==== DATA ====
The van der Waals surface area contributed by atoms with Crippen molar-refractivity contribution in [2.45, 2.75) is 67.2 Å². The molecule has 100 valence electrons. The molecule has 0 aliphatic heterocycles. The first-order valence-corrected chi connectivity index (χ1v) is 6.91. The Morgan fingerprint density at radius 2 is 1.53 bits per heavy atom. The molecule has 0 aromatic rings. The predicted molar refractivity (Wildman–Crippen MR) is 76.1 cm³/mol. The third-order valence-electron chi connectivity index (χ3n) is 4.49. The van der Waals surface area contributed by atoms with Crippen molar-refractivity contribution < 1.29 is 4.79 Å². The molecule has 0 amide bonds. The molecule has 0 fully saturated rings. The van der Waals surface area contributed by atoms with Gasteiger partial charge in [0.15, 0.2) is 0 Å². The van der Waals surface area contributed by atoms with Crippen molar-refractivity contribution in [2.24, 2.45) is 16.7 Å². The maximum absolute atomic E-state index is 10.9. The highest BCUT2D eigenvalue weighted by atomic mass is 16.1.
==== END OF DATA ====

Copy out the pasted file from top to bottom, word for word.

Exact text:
The van der Waals surface area contributed by atoms with Crippen molar-refractivity contribution in [2.45, 2.75) is 67.2 Å². The molecule has 100 valence electrons. The molecule has 0 aliphatic heterocycles. The first-order valence-corrected chi connectivity index (χ1v) is 6.91. The Morgan fingerprint density at radius 2 is 1.53 bits per heavy atom. The molecule has 0 aromatic rings. The predicted molar refractivity (Wildman–Crippen MR) is 76.1 cm³/mol. The third-order valence-electron chi connectivity index (χ3n) is 4.49. The van der Waals surface area contributed by atoms with Crippen molar-refractivity contribution < 1.29 is 4.79 Å². The molecule has 0 amide bonds. The molecule has 0 fully saturated rings. The van der Waals surface area contributed by atoms with Gasteiger partial charge in [0.15, 0.2) is 0 Å². The van der Waals surface area contributed by atoms with Crippen molar-refractivity contribution in [2.24, 2.45) is 16.7 Å². The maximum absolute atomic E-state index is 10.9. The highest BCUT2D eigenvalue weighted by atomic mass is 16.1.